Thursday, January 29, 2015

So many books, so little time

I joined a group on FB called Read26FW, where the challenge is to read 26 books during 2015. This group is for Fort Wayne, but anyone can join, and other cities have their own version of this project. Group members post progress, sometimes with a short review. While I am not interested in most of the books, I have bumped into some new authors to try plus reminders of books I've meant to read but have forgotten about.

As knitting ramped up for xmas and the winter, my reading has fallen off, but so far I am more than on target for 26. (Some were started in 2014, but whatever.)

The Burning Room, by Michael Connelly. I like murder mysteries and I'm a Michael Connelly fan, so was thrilled when this latest Harry Bosch novel "The Burning Room" became available on my library holds list. I cruised right through it. His writing is clear and concise, the characters "true", and he touches on topics like the difference between justice and revenge. If you like crime fiction, this is one for you.

Nora Webster, by Colm Toibin. This is the first book I have read by this "critically acclaimed author", and probably the last, too. Not much happens - it's more of a character study. And even though the blurb on the back says this male novelist writes convincingly about women, I thought he never really broke past the surface. It takes place in Ireland around 1970, and I missed a lot of the references to Irish politics, etc., so maybe I missed other things as well.

Can't We Talk about Something More Pleasant?, by Roz Chast. This is a combination of cartoons and text about aging parents, some of which I have seen in the NYer. Chast is brutally honest about the challenges her parents face and the ones she faced caring for them, especially her "bad daughter" feelings. Well worth the hour or two it will take to read.

Tracks, by Robyn Davidson. After seeing the movie, I was intrigued and wanted to know more, so picked up the book. Although the movie and the book share an outline of events, the slant and message are quite different. Of course, I liked the book much better. I added another of her works, Desert Spaces, to my list. She is working on a memoir as well.

You Disappear, by Christian Jungersen. I think I actually finished this in 2014, but don't think I have mentioned it before. It's a Danish novel about a woman whose husband suffers a brain injury. There is quite a bit of information about brain injuries and personality in the book, but it is presented almost like sidebars. Besides an entertaining read, there is a lot of food for thought.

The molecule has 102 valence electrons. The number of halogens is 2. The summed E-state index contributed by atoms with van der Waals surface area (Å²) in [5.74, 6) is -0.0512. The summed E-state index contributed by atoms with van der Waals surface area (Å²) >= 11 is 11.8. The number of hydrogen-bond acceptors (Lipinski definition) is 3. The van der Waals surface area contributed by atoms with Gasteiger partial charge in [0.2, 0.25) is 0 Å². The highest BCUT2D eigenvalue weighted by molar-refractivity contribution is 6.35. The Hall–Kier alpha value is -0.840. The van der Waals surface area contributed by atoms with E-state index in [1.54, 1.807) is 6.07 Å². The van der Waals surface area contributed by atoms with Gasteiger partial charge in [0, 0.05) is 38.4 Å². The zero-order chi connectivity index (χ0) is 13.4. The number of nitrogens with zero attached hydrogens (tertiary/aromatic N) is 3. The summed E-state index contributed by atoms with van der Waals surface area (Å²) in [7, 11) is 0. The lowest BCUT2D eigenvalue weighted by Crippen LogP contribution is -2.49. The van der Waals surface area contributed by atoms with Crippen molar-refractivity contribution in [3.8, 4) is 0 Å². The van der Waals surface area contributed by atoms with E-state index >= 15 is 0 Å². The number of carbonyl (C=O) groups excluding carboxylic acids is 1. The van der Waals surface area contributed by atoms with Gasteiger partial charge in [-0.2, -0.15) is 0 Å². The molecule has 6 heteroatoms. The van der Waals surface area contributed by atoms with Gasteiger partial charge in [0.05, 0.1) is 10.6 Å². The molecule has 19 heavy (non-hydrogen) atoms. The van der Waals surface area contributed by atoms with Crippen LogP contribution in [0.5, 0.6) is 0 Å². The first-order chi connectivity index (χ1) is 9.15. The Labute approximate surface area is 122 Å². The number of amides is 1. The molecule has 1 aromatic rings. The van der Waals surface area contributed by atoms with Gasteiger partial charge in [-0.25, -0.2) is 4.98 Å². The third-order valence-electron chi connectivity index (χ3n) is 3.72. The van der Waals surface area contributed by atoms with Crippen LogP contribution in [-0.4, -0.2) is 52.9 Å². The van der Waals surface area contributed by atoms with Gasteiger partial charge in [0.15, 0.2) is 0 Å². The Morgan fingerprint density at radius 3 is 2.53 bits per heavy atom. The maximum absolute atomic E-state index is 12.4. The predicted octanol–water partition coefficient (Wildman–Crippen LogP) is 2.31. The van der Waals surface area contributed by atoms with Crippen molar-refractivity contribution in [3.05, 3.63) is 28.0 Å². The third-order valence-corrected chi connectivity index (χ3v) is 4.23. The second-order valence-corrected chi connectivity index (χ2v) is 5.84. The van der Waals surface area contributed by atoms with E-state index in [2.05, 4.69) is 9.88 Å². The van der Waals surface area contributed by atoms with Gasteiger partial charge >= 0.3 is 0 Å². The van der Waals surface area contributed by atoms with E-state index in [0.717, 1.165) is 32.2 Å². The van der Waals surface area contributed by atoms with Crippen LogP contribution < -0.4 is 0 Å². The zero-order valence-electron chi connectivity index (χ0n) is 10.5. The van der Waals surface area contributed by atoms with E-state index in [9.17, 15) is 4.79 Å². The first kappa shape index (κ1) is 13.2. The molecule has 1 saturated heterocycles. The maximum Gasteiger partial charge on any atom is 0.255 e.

Does your hometown have a "Read 26" group or program? If not, start one!

Thursday, January 01, 2015

A resolution with a plan for 2015

When I retired from my job (which, by the way, I do NOT miss at all), I decided not to take on anything new for at least six months. That turned out to be a good thing, as the final remodeling of the house was underway and continued to be underway for what seemed like an eternity. Once that was complete, I settled into what I had planned to do all along during retirement. And very soon became a bit bored.

Not bored enough to find another job. One should never say "Never" but that is how I feel about having a conventional job. I can't imagine the kind of work that would draw me back to the labor force. But I do feel ready to rejoin the rest of the world.

A couple of semi-social opportunities have presented themselves of late. One is a group called the Wild Walkers. Twice a month they gather at a nature preserve of one kind or another and hike. The first gathering of the year is next week, so I'll find out more about what is what then.

In anticipation of becoming a Wild Walker, my SO and I joined the Resolution Reinforcement Hike at Kokiwanee Nature Preserve today. (The assumption is some people will make a resolution to visit all the properties owned by Acres Land Trust. I am not one of them.) We have both been to this preserve before, but not with a group. Despite the cold and blustery day, there was a good crowd. About half went on a physical hike (less talk, more walk) while the others went on an educational hike (more talk, less walk). We chose the former as I did not want to stand around getting educated while the wind froze my cockles. Instead, I worked up a sweat clambering up and down the ravines. I thoroughly expect my haunches to be complaining tomorrow.

All of this brings me to a New Year's resolution of sorts: to get out and about more. I tend to be a homebody, but even though I have a vast capacity for solitude, I do get tired of me on occasion. For a resolution to stick, one needs a plan. Part of my plan includes joining the Wild Walkers whereby all I have to do is show up every two or three weeks dressed appropriately for the weather. I think I can do that.